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on 22 July 2014
Credit where it's due: if the basic aim of this book is to bring the writings of the fourteenth-century mystic Julian of Norwich to a wider audience, then that is a worthy aim. Such is the level of ignorance and prejudice among even the reading public about the Christian tradition of spirituality, that an introduction, even at a fairly superficial level, may do some good. (Although the author greatly exaggerates the esoteric, 'underground' nature of Julian's thought: it has long been part of mainstream Catholicism. I have a book of 'catechism stories' from 1958 in which she is quoted approvingly, and her Revelations form the backbone of H. F. M. Prescott's erudite and profound 1952 novel The Man on the Donkey. But of course you have to flatter people that they are on to something new and different.) `New Age enthusiast for peace and love finds that she doesn't have to cross half the world to find a few congenial ideas: shock' might be the subtitle for our journalist heroine's extended autobiog piece.
The trouble is, it's so excruciatingly badly written. Reading it aloud was a perfect cringefest: between cardboard cut-out characters, info-dump dialogue, long-winded and gushing descriptions and an utterly predictable story, I soon abandoned the attempt in embarrassment, and just read the rest on my own. The book was a gift, so I felt I had to give it a chance. But you really wondered if the author had even bothered to read it over and use a red pen here and there before she turned it in.
The device of a dual narrative, where the main character finds their story partly mirrored in what they discover about an earlier character, is a time-honoured one and can be used to great effect if the two narratives contain unexpected parallels and revealing differences. But it can rarely have been used as disappointingly as here. It's just the same equally dull story told twice, in a framework of truly Victorian coincidences. The difficult childhood, the rackings of guilt and confusion, the caddish lover ... oh, yes, men are basically hollow, power-craving manipulators, except that you can have your morally superior cake and eat your romance too when one unexpectedly turns out to be the hero of your dreams, and you find an ideal happiness, only for events to take a tragic turn when ... but I won't trace what passes for the plot to its leaden conclusion: a few brave readers may still be wanting to find out for themselves.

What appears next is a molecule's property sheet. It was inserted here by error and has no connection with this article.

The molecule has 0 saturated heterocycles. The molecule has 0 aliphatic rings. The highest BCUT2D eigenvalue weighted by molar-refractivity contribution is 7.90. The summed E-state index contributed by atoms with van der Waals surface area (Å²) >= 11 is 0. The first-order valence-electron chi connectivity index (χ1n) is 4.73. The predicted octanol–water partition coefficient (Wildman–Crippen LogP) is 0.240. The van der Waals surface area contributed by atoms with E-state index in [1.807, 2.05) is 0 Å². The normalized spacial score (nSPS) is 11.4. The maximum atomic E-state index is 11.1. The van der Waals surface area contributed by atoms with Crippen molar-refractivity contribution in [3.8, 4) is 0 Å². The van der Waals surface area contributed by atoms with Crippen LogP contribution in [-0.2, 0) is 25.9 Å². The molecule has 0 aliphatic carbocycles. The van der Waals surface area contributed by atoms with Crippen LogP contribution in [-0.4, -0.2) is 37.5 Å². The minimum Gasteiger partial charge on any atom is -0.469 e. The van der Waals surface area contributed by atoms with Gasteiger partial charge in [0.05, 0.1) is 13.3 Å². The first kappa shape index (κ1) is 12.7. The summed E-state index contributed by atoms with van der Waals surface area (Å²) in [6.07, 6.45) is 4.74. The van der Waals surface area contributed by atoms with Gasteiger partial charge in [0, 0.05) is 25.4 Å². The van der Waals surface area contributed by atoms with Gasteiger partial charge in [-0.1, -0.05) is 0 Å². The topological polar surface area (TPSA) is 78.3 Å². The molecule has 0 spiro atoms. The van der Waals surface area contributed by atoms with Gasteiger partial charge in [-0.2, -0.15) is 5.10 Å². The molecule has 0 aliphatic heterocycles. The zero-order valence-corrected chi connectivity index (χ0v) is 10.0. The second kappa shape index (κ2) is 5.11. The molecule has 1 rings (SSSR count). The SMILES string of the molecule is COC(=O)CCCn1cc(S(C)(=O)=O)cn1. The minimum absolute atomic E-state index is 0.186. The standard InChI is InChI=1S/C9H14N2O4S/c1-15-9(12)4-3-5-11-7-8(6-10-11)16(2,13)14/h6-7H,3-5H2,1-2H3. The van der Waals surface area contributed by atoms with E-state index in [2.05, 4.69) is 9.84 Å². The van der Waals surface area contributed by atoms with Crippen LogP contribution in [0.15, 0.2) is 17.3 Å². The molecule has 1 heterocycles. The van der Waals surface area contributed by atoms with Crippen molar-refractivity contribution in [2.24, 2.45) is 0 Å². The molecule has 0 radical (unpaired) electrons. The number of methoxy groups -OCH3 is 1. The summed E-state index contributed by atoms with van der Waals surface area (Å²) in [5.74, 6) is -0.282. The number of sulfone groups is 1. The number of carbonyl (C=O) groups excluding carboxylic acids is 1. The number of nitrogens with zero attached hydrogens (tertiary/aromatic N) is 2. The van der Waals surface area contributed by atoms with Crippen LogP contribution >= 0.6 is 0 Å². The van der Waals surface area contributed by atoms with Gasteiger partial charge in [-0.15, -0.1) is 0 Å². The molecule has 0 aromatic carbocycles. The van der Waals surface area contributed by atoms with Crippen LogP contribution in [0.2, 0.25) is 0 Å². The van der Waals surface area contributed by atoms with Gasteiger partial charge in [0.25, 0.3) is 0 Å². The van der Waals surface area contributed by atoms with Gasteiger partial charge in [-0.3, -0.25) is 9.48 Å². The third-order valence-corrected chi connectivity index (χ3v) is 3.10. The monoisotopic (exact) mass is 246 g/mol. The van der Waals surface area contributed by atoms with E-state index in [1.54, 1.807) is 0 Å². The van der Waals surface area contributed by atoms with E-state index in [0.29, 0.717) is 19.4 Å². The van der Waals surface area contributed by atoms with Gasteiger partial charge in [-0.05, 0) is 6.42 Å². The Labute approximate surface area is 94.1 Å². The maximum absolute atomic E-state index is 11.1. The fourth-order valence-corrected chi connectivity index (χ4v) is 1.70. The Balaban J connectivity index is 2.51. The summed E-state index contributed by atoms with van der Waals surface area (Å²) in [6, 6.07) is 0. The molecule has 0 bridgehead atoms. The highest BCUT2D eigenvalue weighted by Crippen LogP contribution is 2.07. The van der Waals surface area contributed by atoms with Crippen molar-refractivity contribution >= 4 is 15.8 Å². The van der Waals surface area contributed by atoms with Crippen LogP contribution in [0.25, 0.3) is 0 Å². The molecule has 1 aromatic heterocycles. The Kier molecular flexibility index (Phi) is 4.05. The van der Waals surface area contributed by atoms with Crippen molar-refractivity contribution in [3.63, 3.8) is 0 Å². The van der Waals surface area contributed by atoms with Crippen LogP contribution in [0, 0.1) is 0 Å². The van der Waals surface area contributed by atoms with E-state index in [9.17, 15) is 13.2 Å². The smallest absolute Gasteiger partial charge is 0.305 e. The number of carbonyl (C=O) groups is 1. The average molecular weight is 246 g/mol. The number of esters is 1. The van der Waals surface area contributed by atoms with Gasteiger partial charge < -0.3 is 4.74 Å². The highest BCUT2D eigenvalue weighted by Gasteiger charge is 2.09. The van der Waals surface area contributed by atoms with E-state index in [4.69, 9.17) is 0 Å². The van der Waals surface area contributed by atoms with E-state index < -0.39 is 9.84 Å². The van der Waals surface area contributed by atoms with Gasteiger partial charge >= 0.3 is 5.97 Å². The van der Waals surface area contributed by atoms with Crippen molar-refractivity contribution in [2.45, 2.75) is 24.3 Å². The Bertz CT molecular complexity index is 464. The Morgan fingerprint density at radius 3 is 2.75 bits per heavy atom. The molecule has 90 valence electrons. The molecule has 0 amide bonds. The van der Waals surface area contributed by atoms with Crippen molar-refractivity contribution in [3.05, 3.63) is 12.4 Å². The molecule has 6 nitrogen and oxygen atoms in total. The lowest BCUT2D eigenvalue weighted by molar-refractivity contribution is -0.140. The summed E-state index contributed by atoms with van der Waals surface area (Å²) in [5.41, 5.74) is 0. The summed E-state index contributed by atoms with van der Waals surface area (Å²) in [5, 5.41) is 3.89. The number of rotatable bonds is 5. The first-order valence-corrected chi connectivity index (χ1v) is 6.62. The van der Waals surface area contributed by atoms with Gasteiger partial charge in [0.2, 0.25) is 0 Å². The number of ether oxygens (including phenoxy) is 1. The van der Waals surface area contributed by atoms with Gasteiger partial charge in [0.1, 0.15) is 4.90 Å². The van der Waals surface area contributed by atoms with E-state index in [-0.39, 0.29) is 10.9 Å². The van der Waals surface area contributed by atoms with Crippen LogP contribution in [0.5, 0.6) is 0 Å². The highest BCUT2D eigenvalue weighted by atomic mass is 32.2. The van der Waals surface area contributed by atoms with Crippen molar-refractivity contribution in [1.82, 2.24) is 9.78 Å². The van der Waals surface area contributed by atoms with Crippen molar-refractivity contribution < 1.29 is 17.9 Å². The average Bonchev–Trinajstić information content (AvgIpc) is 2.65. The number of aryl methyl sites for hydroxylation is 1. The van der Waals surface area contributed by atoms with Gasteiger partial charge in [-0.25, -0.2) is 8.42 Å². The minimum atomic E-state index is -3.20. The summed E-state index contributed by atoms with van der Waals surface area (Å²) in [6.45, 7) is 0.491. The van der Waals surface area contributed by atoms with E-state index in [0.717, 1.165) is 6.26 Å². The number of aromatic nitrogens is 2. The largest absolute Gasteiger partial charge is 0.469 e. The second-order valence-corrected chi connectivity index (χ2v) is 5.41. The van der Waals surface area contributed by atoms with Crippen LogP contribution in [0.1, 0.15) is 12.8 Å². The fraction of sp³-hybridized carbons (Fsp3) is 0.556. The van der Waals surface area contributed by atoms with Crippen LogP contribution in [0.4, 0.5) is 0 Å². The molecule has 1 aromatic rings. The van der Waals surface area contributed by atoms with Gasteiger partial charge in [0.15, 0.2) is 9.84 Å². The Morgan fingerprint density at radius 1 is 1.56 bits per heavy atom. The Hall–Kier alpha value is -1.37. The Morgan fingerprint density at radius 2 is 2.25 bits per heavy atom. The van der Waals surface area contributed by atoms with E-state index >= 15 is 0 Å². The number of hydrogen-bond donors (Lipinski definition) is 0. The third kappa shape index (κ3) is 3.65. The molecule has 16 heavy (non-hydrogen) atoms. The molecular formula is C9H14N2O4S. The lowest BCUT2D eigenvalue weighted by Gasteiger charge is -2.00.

The opening pages raise hopes of a thriller-style plot, with talk of whistle-blowers, illicit arms deals and journalistic skulduggery, but it turns out that real danger never threatens our heroine. The political action merely serves to introduce her to a lot of really nice, right-thinking people, none of whom are short of money; and in terms of column inches, the troubles of East Timor take a very poor second place to well-judged flower arrangements, beautifully renovated rural interiors and quality leather bindings. Never mind champagne socialism: this is aromatherapy socialism of the most suffocating kind.
What makes me angry is that this tosh gets published at all, at a time when it is more difficult than ever for new authors to break into print, when not only publishers but even agents righteously refuse to look at unsolicited manuscripts. How many writers with something genuine to say are languishing, gagged by obscurity, while glossy covers and laudatory reviews are lavished on fifth-rate tripe? How does Margaret Coles do it? Oh yes, of course, she's `a former Fleet Street and BBC journalist who now writes for the theatre'. She knows everybody!
Back-scratching? Nepotism? Oh darling, how could you say things like that! Of course we women don't carry on that way. It's just mutual support ... a helping hand! To the right kind of person, of course ...
Basically, a new age of patronage is upon us. Many factors are responsible - the slowing of economic growth, the decline of social mobility - but in the literary field, it's partly due to the abandonment of supposedly objective standards in the use of English and literary style. Ironically, these standards were dumped because they were too 'elitist' and 'exclusive'. So now writers are judged instead on their ability at self-promotion and 'impressing the right people'. We have progressed back to the early 1800s, but without the sense of 'noblesse oblige': from meritocracy to bulls***ocracy.